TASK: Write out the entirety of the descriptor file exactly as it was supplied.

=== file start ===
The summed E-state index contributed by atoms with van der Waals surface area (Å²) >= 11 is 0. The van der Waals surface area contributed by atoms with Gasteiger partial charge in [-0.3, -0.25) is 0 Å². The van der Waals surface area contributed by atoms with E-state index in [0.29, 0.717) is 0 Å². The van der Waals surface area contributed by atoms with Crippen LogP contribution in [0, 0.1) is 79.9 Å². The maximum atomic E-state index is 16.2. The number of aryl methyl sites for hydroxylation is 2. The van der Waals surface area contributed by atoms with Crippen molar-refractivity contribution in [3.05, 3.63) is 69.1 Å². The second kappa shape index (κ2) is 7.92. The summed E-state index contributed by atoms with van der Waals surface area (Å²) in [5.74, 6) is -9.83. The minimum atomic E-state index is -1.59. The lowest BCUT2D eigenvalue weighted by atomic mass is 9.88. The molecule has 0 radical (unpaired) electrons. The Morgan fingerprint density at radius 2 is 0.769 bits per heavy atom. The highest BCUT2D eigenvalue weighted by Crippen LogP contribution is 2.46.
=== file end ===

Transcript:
The summed E-state index contributed by atoms with van der Waals surface area (Å²) >= 11 is 0. The van der Waals surface area contributed by atoms with Gasteiger partial charge in [-0.3, -0.25) is 0 Å². The van der Waals surface area contributed by atoms with E-state index in [0.29, 0.717) is 0 Å². The van der Waals surface area contributed by atoms with Crippen LogP contribution in [0, 0.1) is 79.9 Å². The maximum atomic E-state index is 16.2. The number of aryl methyl sites for hydroxylation is 2. The van der Waals surface area contributed by atoms with Crippen molar-refractivity contribution in [3.05, 3.63) is 69.1 Å². The second kappa shape index (κ2) is 7.92. The summed E-state index contributed by atoms with van der Waals surface area (Å²) in [5.74, 6) is -9.83. The minimum atomic E-state index is -1.59. The lowest BCUT2D eigenvalue weighted by atomic mass is 9.88. The molecule has 0 radical (unpaired) electrons. The Morgan fingerprint density at radius 2 is 0.769 bits per heavy atom. The highest BCUT2D eigenvalue weighted by Crippen LogP contribution is 2.46.